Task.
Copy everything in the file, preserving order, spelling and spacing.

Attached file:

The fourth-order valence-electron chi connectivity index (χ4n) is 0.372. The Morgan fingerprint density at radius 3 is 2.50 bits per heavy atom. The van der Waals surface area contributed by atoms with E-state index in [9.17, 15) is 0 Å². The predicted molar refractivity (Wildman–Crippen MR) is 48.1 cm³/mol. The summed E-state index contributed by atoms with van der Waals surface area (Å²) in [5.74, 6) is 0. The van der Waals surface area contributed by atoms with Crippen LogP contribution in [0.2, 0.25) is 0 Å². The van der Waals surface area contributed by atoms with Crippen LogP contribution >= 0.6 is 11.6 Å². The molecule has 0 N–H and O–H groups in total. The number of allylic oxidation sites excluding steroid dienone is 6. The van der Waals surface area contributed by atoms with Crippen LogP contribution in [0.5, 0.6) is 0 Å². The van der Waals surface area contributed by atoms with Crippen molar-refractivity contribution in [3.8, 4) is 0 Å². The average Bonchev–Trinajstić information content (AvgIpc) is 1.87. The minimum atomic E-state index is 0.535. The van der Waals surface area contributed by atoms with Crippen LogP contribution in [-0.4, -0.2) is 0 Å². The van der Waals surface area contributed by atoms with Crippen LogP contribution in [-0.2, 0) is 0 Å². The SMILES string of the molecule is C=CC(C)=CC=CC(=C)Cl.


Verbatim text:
The fourth-order valence-electron chi connectivity index (χ4n) is 0.372. The Morgan fingerprint density at radius 3 is 2.50 bits per heavy atom. The van der Waals surface area contributed by atoms with E-state index in [9.17, 15) is 0 Å². The predicted molar refractivity (Wildman–Crippen MR) is 48.1 cm³/mol. The summed E-state index contributed by atoms with van der Waals surface area (Å²) in [5.74, 6) is 0. The van der Waals surface area contributed by atoms with Crippen LogP contribution in [0.2, 0.25) is 0 Å². The van der Waals surface area contributed by atoms with Crippen LogP contribution >= 0.6 is 11.6 Å². The molecule has 0 N–H and O–H groups in total. The number of allylic oxidation sites excluding steroid dienone is 6. The van der Waals surface area contributed by atoms with Crippen LogP contribution in [0.5, 0.6) is 0 Å². The van der Waals surface area contributed by atoms with Crippen molar-refractivity contribution in [3.8, 4) is 0 Å². The average Bonchev–Trinajstić information content (AvgIpc) is 1.87. The minimum atomic E-state index is 0.535. The van der Waals surface area contributed by atoms with Crippen LogP contribution in [-0.4, -0.2) is 0 Å². The van der Waals surface area contributed by atoms with Crippen LogP contribution in [-0.2, 0) is 0 Å². The SMILES string of the molecule is C=CC(C)=CC=CC(=C)Cl.